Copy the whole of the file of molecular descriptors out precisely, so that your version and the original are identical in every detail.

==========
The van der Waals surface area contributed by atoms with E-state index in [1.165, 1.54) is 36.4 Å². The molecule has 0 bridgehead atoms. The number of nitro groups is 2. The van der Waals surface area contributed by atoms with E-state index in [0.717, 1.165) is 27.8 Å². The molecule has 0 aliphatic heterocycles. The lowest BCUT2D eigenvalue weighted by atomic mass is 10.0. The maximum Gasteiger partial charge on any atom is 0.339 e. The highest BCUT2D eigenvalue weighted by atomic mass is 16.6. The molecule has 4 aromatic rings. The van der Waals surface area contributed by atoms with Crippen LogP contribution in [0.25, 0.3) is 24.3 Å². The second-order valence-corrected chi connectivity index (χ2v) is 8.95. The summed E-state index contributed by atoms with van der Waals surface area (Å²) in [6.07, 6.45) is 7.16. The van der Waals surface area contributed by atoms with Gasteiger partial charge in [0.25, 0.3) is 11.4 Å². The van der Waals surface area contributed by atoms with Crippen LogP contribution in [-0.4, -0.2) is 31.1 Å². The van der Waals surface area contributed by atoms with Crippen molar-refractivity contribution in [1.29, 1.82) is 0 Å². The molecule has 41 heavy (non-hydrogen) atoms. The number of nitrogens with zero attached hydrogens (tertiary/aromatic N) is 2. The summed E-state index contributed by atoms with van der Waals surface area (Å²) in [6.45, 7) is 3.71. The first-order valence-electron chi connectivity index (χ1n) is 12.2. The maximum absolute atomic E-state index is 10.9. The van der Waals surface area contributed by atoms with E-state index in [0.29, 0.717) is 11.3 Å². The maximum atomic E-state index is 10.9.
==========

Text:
The van der Waals surface area contributed by atoms with E-state index in [1.165, 1.54) is 36.4 Å². The molecule has 0 bridgehead atoms. The number of nitro groups is 2. The van der Waals surface area contributed by atoms with E-state index in [0.717, 1.165) is 27.8 Å². The molecule has 0 aliphatic heterocycles. The lowest BCUT2D eigenvalue weighted by atomic mass is 10.0. The maximum Gasteiger partial charge on any atom is 0.339 e. The highest BCUT2D eigenvalue weighted by atomic mass is 16.6. The molecule has 4 aromatic rings. The van der Waals surface area contributed by atoms with Crippen LogP contribution in [0.25, 0.3) is 24.3 Å². The second-order valence-corrected chi connectivity index (χ2v) is 8.95. The summed E-state index contributed by atoms with van der Waals surface area (Å²) in [6.07, 6.45) is 7.16. The van der Waals surface area contributed by atoms with Gasteiger partial charge in [0.25, 0.3) is 11.4 Å². The van der Waals surface area contributed by atoms with Crippen LogP contribution in [-0.4, -0.2) is 31.1 Å². The van der Waals surface area contributed by atoms with Crippen molar-refractivity contribution in [1.29, 1.82) is 0 Å². The molecule has 41 heavy (non-hydrogen) atoms. The number of nitrogens with zero attached hydrogens (tertiary/aromatic N) is 2. The summed E-state index contributed by atoms with van der Waals surface area (Å²) in [6.45, 7) is 3.71. The first-order valence-electron chi connectivity index (χ1n) is 12.2. The maximum absolute atomic E-state index is 10.9. The van der Waals surface area contributed by atoms with E-state index in [0.29, 0.717) is 11.3 Å². The maximum atomic E-state index is 10.9.